Cerritos, Calif. — R.D. Abbott Co. Inc. is looking to help spread the word in North America about the liquid silicone rubber 3D printing technology developed by German RepRap GmbH and Dow Performance Silicones.
Its laboratory in Cerritos is now equipped with the patent-pending Liquid Additive Manufacturing 3D printer that RepRap designed to be used in conjunction with the Silastic LC 3335 LSR grade from DowDuPont Inc.
The two companies unveiled the technology in late 2016, and now R.D. Abbott, a supplier of elastomer products and technical services, is aiming to help customers cut down the prototype process and potentially produce low-volume parts, according to Rick Ziebell, R.D. Abbott's vice president of technology.
"With this new LAM 3D printer, we can assist our customers with their LSR designs by providing fast turnaround prototype parts," he said. "This provides assuredness in design and streamlines the process of moving from the design phase to production."
The California-based firm first touted the technology at the ACS Rubber Division's International Elastomer Conference last fall in Cleveland. Besides having it available at its lab in Cerritos, the technology is planned for display at the MD&M West Show in Anaheim, Calif., at M.R. Mold & Engineering's booth, with Ziebell also presenting a paper on the innovation during the conference.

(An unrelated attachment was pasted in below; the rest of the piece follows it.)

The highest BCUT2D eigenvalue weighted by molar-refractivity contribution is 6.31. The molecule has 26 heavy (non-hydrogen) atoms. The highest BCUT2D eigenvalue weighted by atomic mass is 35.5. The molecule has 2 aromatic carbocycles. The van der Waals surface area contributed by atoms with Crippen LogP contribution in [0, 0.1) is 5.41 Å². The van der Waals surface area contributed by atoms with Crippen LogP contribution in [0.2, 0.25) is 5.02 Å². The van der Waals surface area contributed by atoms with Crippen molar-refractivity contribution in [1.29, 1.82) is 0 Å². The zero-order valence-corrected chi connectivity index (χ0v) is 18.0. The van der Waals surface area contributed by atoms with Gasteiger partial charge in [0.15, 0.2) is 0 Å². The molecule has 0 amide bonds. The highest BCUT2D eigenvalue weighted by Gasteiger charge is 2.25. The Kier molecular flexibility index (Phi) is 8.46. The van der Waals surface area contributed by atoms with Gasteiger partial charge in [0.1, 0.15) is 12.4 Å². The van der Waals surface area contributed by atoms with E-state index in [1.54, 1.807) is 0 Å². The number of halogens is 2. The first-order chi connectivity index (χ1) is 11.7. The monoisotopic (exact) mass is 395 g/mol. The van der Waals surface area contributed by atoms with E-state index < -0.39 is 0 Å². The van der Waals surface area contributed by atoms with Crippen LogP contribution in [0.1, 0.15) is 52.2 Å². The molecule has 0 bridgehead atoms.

German RepRap designed its 3D printer to print successive layers of the Silastic LC-3335 printable LSR in a method comparable to the firm's fused filament fabrication 3D printers. Each layer of silicone is cross-linked through thermal cure to produce parts with properties comparable to molded components. The firms said the 3D printing process can form complex silicone parts that would be difficult or impossible to achieve through conventional injection molding.
Dow Performance Silicones' Silastic LC-3335 grade is formulated specifically for designers seeking to combine the performance benefits of silicone with the design and processing advantages of the additive manufacturing process. The firm said the 50 Shore A hardness LSR allows new design options in areas where traditional LSRs are used, including automotive, consumer care, cookware and lighting.